IHS Global Insight has reported that May housing starts rose 3.5% to a 560,000 annual rate.
Global Insighthas reported that May housing starts rose 3.5% to a 560,000
annual rate and that single-family and multi-family starts increased 3.7% and
2.9%, respectively. Housing permits jumped 8.7% to a 612,000 annual rate with
single-family permits increasing 2.5%, and multi-family permits jumping at
According to U.S. EconomistPatrick Newport, the key numbers in this report are the
permits, not the starts. Permits are better measured than starts, are less influenced by weather, and are a good leading
indicator for housing. Single-family permits - the key number in this report - rose
2.5%, to a 405,000 annual rate, the 12th lowest reading on record (data start
in 1960). The bottom line: single-family home construction remains stuck near
the bottom, and the near-term outlook is for more of the same.
permits - the second most important number in the report - jumped 23.2% to a
207,000 annual rate, the highest level since January 2009. Overall,
multi-family permits are trending up ever so slightly nationally, and in the
West and South. This trend should pick up since the rental market is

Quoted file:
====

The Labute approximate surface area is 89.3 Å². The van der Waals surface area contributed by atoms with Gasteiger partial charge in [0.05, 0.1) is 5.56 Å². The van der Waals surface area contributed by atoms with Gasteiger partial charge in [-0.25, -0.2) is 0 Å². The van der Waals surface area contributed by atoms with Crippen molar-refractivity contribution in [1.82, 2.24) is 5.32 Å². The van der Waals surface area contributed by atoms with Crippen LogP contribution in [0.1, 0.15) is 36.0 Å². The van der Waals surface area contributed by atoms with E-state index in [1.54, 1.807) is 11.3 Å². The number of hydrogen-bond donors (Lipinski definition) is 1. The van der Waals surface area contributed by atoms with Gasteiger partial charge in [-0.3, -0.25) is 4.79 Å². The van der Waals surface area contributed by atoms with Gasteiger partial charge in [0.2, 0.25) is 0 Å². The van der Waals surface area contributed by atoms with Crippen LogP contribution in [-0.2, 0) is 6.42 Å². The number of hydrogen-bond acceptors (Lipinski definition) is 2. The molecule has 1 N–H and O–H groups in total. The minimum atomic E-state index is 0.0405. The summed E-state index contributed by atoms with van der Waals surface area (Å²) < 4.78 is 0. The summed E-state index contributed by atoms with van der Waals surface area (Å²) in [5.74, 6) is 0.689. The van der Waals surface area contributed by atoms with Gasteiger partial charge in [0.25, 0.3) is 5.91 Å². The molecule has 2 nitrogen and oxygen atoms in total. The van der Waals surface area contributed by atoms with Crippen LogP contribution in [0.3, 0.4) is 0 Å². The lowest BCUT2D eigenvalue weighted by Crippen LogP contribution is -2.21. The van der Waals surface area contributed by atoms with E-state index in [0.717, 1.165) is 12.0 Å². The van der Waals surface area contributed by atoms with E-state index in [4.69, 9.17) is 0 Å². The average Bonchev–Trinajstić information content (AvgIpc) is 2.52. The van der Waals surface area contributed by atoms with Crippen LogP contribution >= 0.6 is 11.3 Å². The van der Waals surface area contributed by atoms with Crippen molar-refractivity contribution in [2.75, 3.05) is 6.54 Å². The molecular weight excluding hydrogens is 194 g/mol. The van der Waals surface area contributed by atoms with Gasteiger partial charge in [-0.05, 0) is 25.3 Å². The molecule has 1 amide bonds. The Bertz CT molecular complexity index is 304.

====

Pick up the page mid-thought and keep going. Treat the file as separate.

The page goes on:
strengthening - at the expense of the single-family market.
starts increased 3.5% to a 560,000 annual rate (13th lowest reading on record;
data start in 1946), and April’s estimates were revised up. Single-family
starts increased 3.7% to a 419,999 annual rate (10th lowest reading on record;
data start in 1959). Multi-family starts rose 2.9% to a 141,000 annual rate.
to the Joint Center for Housing Studies report on The State of the Nation's
Housing 2011, the number of renters of households increased by 692,000 on
average annually from 2006 to 2010, while the number of owner occupied
households decreased by 201,011 annually. During this period, the homeownership
rate fell from 69% (at the end of 2005) to 66.5% at the end of 2010. This
massive shift from owning a home to renting implies that the multi-family
market will come back much more quickly than the single-family market.
Source: IHS Global